Let $E$ be a (pre)spectrum (in the most classical sense, i. e. the sequence of CW complexes $E_n$ and maps $SE_n \to E_{n+1}$). Then we have the generalized cohomology theory $E^*$. For finite CW complex $X$ we have that $E^n(X)$ (reduced, as on the corresponding suspension spectrum) is equal to the direct limit $\lim_k [S^k X, E_{n+k}]$. Is this true for all CW complexes? I think, no. But I've seen this definition of the cohomology theory corresponding to spectrum in some books. Is it just inaccuracy, or maybe it's different non equivalent definition, is it really cohomology theory, is it exact? And maybe this is true for some nice prespectra (not for $\Omega$-spectra, of course. I'm mainly interested in the case of classic Thom prespectra).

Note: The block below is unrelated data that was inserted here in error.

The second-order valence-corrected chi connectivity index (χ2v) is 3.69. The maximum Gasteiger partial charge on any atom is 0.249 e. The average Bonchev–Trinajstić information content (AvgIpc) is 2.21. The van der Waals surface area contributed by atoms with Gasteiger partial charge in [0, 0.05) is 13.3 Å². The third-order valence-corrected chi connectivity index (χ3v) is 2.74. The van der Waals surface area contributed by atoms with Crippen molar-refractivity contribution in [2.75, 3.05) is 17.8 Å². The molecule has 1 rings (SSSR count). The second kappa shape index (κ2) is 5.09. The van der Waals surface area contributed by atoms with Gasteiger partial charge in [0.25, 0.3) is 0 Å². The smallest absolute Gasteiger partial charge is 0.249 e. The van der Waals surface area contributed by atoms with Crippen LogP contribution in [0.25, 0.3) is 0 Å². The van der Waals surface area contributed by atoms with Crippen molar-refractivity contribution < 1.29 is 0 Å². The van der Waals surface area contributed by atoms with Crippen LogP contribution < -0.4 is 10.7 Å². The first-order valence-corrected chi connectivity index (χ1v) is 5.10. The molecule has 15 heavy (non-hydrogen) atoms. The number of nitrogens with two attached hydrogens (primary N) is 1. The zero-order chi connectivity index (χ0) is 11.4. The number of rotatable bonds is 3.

In general, no. Assuming, say, that the structure maps $SE_n\to E_{n+1}$ are inclusions, the correct statement is $$ E^n(X) \cong [X,\lim_k \Omega^k E_{n+k}], $$ and if $X$ is not compact that is not the same as $\lim_k [X,\Omega^k E_{n+k}] = \lim_k[S^kX,E_{n+k}]$. Peter May drilled this into me when I was a student (and after!). The general statement (for $E^0(X)$) is the adjunction $$ [\Sigma^\infty X, E] \cong [X, \Omega^\infty E], $$ comparing maps of spectra on the left to maps of spaces on the right. For nice $E$, $\Omega^\infty E = \lim_k \Omega^k E_k$.